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I have two identical spans but for some reason the second one is displayed narrower. JSFiddle is down right now so here is a complete html example:

<html>
    <head>
        <title>asdf</title>
    </head>
    <body>
        <span style="background-color:#ccc; margin-right:0.125em;">
            &nbsp;&nbsp;&nbsp;
        </span>
        <span style="background-color:#ccc; margin-right:0.125em;">
            &nbsp;&nbsp;&nbsp;
        </span>
    </body>
</html>

It seems the last one is always narrower but if I add more spans it gets even weirder. The first one will sometimes have a different width, with a value in between the wide middle ones and the narrow last one.

What am I missing?

share|improve this question
    
give your fiddle – Sridhar R Nov 8 '13 at 12:02
1  
@SridharR: JSFiddle is down right now and I can confirm that. – Johannes H. Nov 8 '13 at 12:04
    
Hmmm yes @JohannesH. – Sridhar R Nov 8 '13 at 12:05
    
use codepen – shennan Nov 8 '13 at 12:06
up vote 1 down vote accepted

On the first on an extra space is inserted. If all spans are one-liners it works as expected:

<html>
    <head>
        <title>asdf</title>
    </head>
    <body>
        <span style="background-color:#ccc; margin-right:0.125em;">&nbsp;&nbsp;&nbsp;</span>
        <span style="background-color:#ccc; margin-right:0.125em;">&nbsp;&nbsp;&nbsp;</span>
        <span style="background-color:#ccc; margin-right:0.125em;">&nbsp;&nbsp;&nbsp;</span>
    </body>
</html>

What are you trying to archive? If you want all spans to have the same length you should do that in CSS by setting

span {
    display: inline-block;
    width: 2rem;
}
share|improve this answer
    
Thanks, that worked well. It's a poor man's bar chart that's generated dynamically by the application. I didn't know about inline-block. – acfrancis Nov 8 '13 at 12:15
    
For future reference, I've just figured out the last piece of the puzzle: since the width is defined in ems, the computed value comes out as 10.5px so Chrome alternates between 10px and 11px (to minimize rounding errors?). Setting a width in px fixes that. – acfrancis Nov 8 '13 at 12:29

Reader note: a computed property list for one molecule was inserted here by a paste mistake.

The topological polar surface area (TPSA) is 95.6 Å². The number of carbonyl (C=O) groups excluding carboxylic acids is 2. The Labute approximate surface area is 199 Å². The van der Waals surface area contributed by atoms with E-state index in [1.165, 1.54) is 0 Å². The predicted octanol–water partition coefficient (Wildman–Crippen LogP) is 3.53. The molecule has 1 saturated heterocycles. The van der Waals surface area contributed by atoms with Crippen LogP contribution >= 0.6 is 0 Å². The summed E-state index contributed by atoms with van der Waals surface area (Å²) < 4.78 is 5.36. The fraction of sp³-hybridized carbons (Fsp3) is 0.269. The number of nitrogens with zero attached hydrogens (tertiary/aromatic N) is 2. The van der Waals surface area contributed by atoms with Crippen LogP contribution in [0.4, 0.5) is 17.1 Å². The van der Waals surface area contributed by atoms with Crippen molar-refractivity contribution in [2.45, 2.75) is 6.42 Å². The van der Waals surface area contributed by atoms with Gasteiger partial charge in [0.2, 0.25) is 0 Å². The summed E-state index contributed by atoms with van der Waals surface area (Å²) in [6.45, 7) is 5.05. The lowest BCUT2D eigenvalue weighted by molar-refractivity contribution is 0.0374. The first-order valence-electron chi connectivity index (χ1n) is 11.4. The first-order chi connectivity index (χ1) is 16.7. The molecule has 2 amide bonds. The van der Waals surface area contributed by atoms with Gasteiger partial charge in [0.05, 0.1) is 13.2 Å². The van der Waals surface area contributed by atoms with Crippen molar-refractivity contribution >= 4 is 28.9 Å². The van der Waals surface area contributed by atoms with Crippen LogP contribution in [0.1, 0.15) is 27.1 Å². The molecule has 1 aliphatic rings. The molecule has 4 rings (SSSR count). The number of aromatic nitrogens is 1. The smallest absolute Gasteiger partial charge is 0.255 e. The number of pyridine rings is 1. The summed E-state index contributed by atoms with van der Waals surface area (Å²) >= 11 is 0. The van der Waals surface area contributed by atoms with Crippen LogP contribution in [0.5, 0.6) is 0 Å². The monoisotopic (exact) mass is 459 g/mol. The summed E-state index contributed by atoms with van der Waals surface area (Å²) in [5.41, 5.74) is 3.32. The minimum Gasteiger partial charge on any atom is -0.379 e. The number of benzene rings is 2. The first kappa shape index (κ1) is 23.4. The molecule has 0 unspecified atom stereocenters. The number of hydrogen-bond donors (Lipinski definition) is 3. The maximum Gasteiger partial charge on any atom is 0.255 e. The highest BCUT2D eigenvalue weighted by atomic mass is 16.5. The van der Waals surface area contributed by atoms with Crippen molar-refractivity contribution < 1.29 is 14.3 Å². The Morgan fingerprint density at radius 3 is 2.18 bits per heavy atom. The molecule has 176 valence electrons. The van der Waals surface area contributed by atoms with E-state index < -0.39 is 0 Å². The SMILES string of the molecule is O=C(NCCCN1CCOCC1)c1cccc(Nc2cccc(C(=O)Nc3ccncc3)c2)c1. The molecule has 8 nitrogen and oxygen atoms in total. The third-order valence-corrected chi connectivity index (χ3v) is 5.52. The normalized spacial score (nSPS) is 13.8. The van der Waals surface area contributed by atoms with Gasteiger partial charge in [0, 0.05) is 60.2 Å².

Yeah, I tend to prefer specifying a font and define everything in rem as they give a bigger grid which (I think) makes it easier to align stuff. However that's just a personal preference, px is equally fine. – Pajn Nov 8 '13 at 12:57
    
I'm so behind the times, I thought rem was a typo. Good to know though. Everything else on this site is in ems so I'm sticking to that but it's good to know why the widths vary. – acfrancis Nov 8 '13 at 14:31

I think the reason, that margin does not extends the width of parent element http://jsbin.com/eHaNIR/1

share|improve this answer

Problem is space between tags.

Doesnt work:

<body>
  <span margin-right:0.125em;"> &bnsp; </span>
  <span margin-right:0.125em;"> &bnsp; </span>
</body>

Works well:

<body>
  <span margin-right:0.125em;"> &bnsp; </span>
  <span margin-right:0.125em;"> &bnsp; </span>
  works well because of this text
</body>

How to hack it:

span:after {
  content: '';
  display: inline-block
}

How to fix it correctlly (minify code):

<body><span margin-right:0.125em;"> &bnsp; </span><span margin-right:0.125em;"> &bnsp; </span></body>

Demo of fix with additional text:
http://jsbin.com/AFuPomI/1/edit

this can also help:
http://css-tricks.com/fighting-the-space-between-inline-block-elements/

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